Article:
University of Michigan-Flint

University of Michigan-Flint News

Big Investment to Keep UM-Flint Campus Up-to-Date

  • August 11th, 2011 By: UM-Flint News
murchie science

The Skinny

The wide variety of projects includes a major makeover of a campus building to upgrading lighting in the recital Hall.

Summer is a busy time for making needed improvements to the University of Michigan-Flint campus. The list of projects that will soon start, have been started, or just recently finished totals nearly 30. The wide variety of projects ranges from a major makeover of a campus building to upgrading lighting in the Recital Hall.

Pending approval of a request for state funding, the Murchie Science Building (MSB) tops the project list, and could total $22 million for updates.

“The most critical of the projects is the upgrading of the science labs in MSB,” says Vice Chancellor for Business and Finance David Barthelmes. “It’s essential to get this done to provide a state-of-the-art learning environment.”

Funding from the state is key to completing the entire project.  More than $16 million of the project was tentatively approved by the former governor. The university is currently working on detailed plans to be submitted to the state in early September. About $5.5 million would be the university’s responsibility.

Other proposed big-ticket projects include replacing Northbank Center (NBC) elevators in the main building. The price tag is estimated at up to $2 million. Needed before the construction can begin is final approval of a project review by U-M Board of Regents.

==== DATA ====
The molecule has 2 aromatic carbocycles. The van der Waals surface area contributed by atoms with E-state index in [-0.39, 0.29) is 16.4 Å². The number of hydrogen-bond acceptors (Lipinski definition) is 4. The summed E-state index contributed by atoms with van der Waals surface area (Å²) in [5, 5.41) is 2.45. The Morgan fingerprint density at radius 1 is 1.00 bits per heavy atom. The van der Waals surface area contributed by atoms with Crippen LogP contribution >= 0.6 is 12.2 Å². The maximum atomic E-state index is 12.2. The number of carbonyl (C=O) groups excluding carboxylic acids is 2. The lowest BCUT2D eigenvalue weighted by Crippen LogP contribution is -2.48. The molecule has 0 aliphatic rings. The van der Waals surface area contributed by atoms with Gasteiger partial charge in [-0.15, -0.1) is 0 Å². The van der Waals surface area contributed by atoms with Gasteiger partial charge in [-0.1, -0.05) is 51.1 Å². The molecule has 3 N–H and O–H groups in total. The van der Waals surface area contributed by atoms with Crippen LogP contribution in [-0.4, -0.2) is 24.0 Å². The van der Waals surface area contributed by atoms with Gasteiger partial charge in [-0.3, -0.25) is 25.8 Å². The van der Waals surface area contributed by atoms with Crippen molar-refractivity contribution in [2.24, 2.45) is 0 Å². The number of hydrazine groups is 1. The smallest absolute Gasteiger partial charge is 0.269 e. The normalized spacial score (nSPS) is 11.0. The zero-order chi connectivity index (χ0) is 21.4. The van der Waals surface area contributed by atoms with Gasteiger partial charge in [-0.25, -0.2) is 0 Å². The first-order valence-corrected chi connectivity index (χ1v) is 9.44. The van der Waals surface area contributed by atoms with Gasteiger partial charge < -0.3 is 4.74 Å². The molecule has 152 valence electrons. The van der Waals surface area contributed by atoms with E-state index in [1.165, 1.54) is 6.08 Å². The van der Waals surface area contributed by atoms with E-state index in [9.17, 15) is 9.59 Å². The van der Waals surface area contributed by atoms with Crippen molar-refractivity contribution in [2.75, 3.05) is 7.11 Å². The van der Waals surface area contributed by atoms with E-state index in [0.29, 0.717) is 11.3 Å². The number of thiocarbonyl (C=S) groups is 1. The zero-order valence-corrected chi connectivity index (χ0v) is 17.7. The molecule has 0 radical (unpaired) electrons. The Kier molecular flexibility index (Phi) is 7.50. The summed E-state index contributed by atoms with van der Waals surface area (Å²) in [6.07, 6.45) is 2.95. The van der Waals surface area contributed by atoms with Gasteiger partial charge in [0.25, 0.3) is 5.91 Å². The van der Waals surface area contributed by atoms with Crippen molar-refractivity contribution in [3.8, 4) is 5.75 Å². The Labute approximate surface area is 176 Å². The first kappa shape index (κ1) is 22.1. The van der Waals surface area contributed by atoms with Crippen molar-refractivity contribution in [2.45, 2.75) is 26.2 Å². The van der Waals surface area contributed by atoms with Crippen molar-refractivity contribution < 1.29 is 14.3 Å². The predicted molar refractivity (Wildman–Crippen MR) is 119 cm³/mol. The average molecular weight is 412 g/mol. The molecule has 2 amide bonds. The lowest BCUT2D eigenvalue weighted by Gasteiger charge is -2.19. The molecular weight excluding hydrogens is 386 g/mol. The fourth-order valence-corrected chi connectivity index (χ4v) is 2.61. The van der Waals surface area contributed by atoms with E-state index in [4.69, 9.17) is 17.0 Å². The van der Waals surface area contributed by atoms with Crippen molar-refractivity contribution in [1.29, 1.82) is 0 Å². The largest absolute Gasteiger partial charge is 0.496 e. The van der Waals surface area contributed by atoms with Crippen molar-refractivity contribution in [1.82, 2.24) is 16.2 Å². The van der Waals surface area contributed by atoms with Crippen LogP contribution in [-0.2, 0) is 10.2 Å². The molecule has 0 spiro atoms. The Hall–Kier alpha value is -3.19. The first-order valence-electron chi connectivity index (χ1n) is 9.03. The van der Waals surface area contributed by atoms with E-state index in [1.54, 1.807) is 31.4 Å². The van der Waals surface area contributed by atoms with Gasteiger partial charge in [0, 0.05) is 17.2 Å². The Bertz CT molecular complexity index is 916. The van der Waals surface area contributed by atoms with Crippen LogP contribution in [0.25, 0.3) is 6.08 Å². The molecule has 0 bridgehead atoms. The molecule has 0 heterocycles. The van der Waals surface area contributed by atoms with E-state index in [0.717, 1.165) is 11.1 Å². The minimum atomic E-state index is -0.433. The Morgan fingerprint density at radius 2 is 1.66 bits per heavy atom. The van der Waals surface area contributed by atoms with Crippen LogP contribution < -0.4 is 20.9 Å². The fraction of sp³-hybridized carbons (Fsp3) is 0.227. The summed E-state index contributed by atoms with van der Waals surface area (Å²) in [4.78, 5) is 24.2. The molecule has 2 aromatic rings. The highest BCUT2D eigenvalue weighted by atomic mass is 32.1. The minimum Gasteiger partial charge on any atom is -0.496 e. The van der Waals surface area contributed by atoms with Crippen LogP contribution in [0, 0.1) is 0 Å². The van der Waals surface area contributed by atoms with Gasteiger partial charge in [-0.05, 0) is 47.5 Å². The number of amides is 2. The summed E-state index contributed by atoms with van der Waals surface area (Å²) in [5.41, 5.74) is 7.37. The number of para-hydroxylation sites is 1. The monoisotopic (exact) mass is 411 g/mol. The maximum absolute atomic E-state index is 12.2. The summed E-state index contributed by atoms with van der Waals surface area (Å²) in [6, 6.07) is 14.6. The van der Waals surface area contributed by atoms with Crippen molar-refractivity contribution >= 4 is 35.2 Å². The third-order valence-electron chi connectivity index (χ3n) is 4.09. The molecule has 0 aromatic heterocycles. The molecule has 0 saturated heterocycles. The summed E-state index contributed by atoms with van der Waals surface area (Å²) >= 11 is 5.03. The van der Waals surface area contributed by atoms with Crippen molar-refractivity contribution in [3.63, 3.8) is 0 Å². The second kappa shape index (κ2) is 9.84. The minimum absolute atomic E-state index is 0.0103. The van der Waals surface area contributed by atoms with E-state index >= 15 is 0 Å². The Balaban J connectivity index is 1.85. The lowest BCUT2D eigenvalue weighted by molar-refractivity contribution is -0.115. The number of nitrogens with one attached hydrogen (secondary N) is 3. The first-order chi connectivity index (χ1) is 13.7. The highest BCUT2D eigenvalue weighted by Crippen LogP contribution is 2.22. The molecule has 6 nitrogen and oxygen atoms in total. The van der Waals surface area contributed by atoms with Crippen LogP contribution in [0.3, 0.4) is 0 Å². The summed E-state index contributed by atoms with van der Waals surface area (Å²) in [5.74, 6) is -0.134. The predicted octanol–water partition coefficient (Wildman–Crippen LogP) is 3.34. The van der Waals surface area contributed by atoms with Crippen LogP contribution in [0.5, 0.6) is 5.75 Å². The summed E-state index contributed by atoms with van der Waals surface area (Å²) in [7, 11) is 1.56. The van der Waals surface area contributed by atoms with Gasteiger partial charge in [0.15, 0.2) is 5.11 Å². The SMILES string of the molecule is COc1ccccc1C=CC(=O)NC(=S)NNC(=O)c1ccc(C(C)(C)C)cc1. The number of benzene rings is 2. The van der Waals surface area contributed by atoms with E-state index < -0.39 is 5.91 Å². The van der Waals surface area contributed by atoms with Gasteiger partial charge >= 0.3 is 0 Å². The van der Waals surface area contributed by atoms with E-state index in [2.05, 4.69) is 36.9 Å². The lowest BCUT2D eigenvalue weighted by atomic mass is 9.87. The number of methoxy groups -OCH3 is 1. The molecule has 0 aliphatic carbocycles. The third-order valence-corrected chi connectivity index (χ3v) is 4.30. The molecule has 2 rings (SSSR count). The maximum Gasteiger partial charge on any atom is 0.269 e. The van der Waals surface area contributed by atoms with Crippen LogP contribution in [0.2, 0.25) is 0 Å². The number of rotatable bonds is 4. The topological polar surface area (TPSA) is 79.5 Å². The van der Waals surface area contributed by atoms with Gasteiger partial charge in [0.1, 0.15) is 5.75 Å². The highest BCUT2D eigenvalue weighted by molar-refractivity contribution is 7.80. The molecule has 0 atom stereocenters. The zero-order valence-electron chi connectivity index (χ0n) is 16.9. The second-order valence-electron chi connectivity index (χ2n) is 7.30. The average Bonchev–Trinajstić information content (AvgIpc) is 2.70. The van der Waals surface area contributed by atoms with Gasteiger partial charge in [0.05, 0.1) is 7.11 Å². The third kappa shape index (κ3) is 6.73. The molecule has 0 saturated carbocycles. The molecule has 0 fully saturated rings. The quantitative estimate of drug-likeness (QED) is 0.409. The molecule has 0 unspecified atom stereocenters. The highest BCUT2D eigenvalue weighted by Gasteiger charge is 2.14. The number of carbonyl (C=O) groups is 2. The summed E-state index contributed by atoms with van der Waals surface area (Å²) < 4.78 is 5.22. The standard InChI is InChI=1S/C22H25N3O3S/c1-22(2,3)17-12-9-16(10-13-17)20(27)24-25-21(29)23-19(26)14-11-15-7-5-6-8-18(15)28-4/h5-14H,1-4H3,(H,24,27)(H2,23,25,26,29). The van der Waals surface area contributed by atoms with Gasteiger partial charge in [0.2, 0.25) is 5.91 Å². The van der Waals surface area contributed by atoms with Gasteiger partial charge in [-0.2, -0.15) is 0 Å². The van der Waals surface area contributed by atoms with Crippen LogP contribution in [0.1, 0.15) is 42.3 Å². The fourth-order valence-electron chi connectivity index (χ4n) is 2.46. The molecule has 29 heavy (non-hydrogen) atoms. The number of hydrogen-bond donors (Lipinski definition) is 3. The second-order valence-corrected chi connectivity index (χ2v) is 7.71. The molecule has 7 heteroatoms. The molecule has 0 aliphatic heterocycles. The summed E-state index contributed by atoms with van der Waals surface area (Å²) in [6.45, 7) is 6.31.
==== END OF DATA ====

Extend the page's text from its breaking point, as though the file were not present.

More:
The long tradition of putting plastic buckets around the University Center (UCEN) because of a leaky roof following a heavy rain may soon come to an end. It is estimated that the repair and replacement of the roof may exceed $900,000. The estimate includes roof replacement, major repairs to window walls, and other related costs.

One of the projects also on the list to be approved by the Board of Regents will actually save the university money over the coming years.

“Upgrading the 30-year-old boilers at the Central Energy Plant will produce an annual savings that eventually will recover the cost of the project,” according to Barthelmes. “Based on the high efficiency of these new boilers, they are expected to pay for themselves in less than seven years.”

In the Harding Mott University Center, renovations to the KIVA Auditorium have been completed, and the Happenings Room renovation is nearing completion.

While outside contractors will perform most of the work on the major projects, Facilities and Operations has played a key role in overseeing them and completing the work on many of the other projects.

Tags: , , , , , , ,

Leave a Reply

You must be logged in to post a comment.

Recent Stories

Categories